Border agents to thin

National Guard troops sent to assist Border Patrol will leave around June. About 3,000 more agents are needed as replacements.

February 29, 2008|By Brianna Bailey

IMPERIAL BEACH BORDER PATROL STATION — California National Guard troops man a darkened room filled with flat-screen computer monitors that looks like the control room of a television studio.

The screens, part of a high-tech remote imaging system, monitor miles of fence along the U.S.-Mexico border. It takes little more than a minute for troops to spot potential fence jumpers and notify Border Patrol agents, who speed to the exact spot in their green-and-white SUVs.

California National Troops have manned the station for nearly two years, but their mission at the border will end July 1 when its federal funding runs out, leaving the Border Patrol understaffed.


Assemblyman Van Tran toured the Guard’s Border Patrol operations Thursday and was dismayed to find the Border Patrol will need about 3,000 more agents to replace the National Guard troops who will begin leaving in June.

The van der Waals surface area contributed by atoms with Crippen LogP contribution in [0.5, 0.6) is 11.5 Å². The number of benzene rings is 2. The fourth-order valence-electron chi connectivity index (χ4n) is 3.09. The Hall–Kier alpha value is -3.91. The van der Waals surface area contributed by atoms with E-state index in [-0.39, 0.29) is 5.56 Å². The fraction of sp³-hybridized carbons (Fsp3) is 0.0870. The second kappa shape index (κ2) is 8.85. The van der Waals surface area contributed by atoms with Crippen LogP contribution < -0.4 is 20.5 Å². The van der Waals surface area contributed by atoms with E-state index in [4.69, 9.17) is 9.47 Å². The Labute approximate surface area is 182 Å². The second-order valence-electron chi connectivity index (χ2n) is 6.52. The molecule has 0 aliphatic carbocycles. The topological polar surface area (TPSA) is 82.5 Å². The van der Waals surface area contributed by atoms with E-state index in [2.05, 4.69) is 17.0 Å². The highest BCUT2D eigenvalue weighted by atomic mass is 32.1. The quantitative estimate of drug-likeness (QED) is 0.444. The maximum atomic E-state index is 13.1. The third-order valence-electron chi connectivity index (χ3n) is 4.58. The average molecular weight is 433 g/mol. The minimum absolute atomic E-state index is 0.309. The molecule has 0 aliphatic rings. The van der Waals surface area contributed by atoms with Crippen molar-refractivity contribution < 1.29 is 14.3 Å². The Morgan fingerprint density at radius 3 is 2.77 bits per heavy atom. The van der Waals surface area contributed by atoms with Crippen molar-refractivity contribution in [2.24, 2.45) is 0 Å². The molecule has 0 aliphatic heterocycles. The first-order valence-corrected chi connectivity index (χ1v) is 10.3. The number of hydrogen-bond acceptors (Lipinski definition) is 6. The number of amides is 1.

“What will you do when the National Guard’s mission here is over?” Tran asked during his tour of the remote imaging center at the Border Patrol station Thursday.

“Good question,” answered Supervisory Border Patrol Agent Gregg Bruce, who has worked at the Imperial Beach station since 2006. “We’ll have to pull agents from the line to man the cameras, and I’m sure we’re going to be short every day.”

Gov. Schwarzenegger authorized the deployment of California National Guard troops to the U.S.-Mexico border in June 2006 after President Bush asked governors across the region to deploy troops to beef up border security and aid U.S. border agents as part of Operation Jump Start.

About 6,000 National Guard troops deployed the first year of the operation across the Southwestern border of the United States — 1,200 in California alone. National Guard troops were supposed to slowly be replaced by civilian Border Patrol agents. Today there are about 3,000 troops assisting in Border Patrol operations with Operation Jump Start, a little more than 600 in California.

The troops are “the eyes and ears” of the Border Patrol, said Master Sgt. Michael Drake of the California Air National Guard, assisting in security operations and repairing and improving fencing and roads along the border.

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